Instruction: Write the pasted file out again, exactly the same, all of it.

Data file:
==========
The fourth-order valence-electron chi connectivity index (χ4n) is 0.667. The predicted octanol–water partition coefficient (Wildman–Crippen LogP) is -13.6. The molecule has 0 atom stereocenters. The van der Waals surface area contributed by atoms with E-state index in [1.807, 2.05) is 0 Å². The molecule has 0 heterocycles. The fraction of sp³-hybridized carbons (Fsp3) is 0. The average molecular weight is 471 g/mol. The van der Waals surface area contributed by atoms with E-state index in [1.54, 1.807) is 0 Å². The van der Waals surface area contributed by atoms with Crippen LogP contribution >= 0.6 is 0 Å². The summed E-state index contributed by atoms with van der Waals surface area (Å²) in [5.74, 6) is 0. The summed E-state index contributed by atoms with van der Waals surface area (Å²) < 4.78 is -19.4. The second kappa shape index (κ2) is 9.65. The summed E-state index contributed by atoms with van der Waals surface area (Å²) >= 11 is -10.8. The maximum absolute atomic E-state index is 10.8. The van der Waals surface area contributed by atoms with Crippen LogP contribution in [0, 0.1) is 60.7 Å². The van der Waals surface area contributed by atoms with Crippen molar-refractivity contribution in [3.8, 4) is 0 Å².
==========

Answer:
The fourth-order valence-electron chi connectivity index (χ4n) is 0.667. The predicted octanol–water partition coefficient (Wildman–Crippen LogP) is -13.6. The molecule has 0 atom stereocenters. The van der Waals surface area contributed by atoms with E-state index in [1.807, 2.05) is 0 Å². The molecule has 0 heterocycles. The fraction of sp³-hybridized carbons (Fsp3) is 0. The average molecular weight is 471 g/mol. The van der Waals surface area contributed by atoms with E-state index in [1.54, 1.807) is 0 Å². The van der Waals surface area contributed by atoms with Crippen LogP contribution >= 0.6 is 0 Å². The summed E-state index contributed by atoms with van der Waals surface area (Å²) in [5.74, 6) is 0. The summed E-state index contributed by atoms with van der Waals surface area (Å²) < 4.78 is -19.4. The second kappa shape index (κ2) is 9.65. The summed E-state index contributed by atoms with van der Waals surface area (Å²) >= 11 is -10.8. The maximum absolute atomic E-state index is 10.8. The van der Waals surface area contributed by atoms with Crippen LogP contribution in [0, 0.1) is 60.7 Å². The van der Waals surface area contributed by atoms with Crippen molar-refractivity contribution in [3.8, 4) is 0 Å².